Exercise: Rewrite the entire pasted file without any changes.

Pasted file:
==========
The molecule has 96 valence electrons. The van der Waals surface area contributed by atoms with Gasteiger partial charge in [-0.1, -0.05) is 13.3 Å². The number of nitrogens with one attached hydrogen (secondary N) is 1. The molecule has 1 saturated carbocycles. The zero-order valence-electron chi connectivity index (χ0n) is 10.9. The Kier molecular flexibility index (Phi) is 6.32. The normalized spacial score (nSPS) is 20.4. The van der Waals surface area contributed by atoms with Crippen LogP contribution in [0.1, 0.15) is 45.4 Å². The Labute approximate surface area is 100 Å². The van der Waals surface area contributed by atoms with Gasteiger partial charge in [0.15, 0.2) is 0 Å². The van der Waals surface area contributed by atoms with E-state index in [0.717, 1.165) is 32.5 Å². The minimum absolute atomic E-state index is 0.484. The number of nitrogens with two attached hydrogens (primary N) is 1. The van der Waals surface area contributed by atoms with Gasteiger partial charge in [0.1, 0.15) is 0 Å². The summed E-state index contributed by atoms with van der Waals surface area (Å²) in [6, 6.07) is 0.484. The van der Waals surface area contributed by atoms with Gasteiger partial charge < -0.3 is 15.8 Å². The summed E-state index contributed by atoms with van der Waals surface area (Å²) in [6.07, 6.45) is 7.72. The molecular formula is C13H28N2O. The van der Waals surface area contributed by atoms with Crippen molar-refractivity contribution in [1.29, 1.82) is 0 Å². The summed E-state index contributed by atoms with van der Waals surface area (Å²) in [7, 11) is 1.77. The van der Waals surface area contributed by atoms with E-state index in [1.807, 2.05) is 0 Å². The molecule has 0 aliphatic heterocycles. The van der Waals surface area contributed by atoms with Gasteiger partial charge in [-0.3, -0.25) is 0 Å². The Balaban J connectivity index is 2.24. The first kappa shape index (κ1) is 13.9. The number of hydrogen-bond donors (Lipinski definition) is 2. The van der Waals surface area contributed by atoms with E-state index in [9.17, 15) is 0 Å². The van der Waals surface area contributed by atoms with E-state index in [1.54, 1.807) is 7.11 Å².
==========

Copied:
The molecule has 96 valence electrons. The van der Waals surface area contributed by atoms with Gasteiger partial charge in [-0.1, -0.05) is 13.3 Å². The number of nitrogens with one attached hydrogen (secondary N) is 1. The molecule has 1 saturated carbocycles. The zero-order valence-electron chi connectivity index (χ0n) is 10.9. The Kier molecular flexibility index (Phi) is 6.32. The normalized spacial score (nSPS) is 20.4. The van der Waals surface area contributed by atoms with Crippen LogP contribution in [0.1, 0.15) is 45.4 Å². The Labute approximate surface area is 100 Å². The van der Waals surface area contributed by atoms with Gasteiger partial charge in [0.15, 0.2) is 0 Å². The van der Waals surface area contributed by atoms with E-state index in [0.717, 1.165) is 32.5 Å². The minimum absolute atomic E-state index is 0.484. The number of nitrogens with two attached hydrogens (primary N) is 1. The van der Waals surface area contributed by atoms with Gasteiger partial charge in [0.1, 0.15) is 0 Å². The summed E-state index contributed by atoms with van der Waals surface area (Å²) in [6, 6.07) is 0.484. The van der Waals surface area contributed by atoms with Gasteiger partial charge < -0.3 is 15.8 Å². The summed E-state index contributed by atoms with van der Waals surface area (Å²) in [6.07, 6.45) is 7.72. The molecular formula is C13H28N2O. The van der Waals surface area contributed by atoms with Crippen molar-refractivity contribution in [1.29, 1.82) is 0 Å². The summed E-state index contributed by atoms with van der Waals surface area (Å²) in [7, 11) is 1.77. The van der Waals surface area contributed by atoms with E-state index in [1.807, 2.05) is 0 Å². The molecule has 0 aliphatic heterocycles. The van der Waals surface area contributed by atoms with Gasteiger partial charge in [-0.3, -0.25) is 0 Å². The Balaban J connectivity index is 2.24. The first kappa shape index (κ1) is 13.9. The number of hydrogen-bond donors (Lipinski definition) is 2. The van der Waals surface area contributed by atoms with E-state index in [9.17, 15) is 0 Å². The van der Waals surface area contributed by atoms with E-state index in [1.54, 1.807) is 7.11 Å².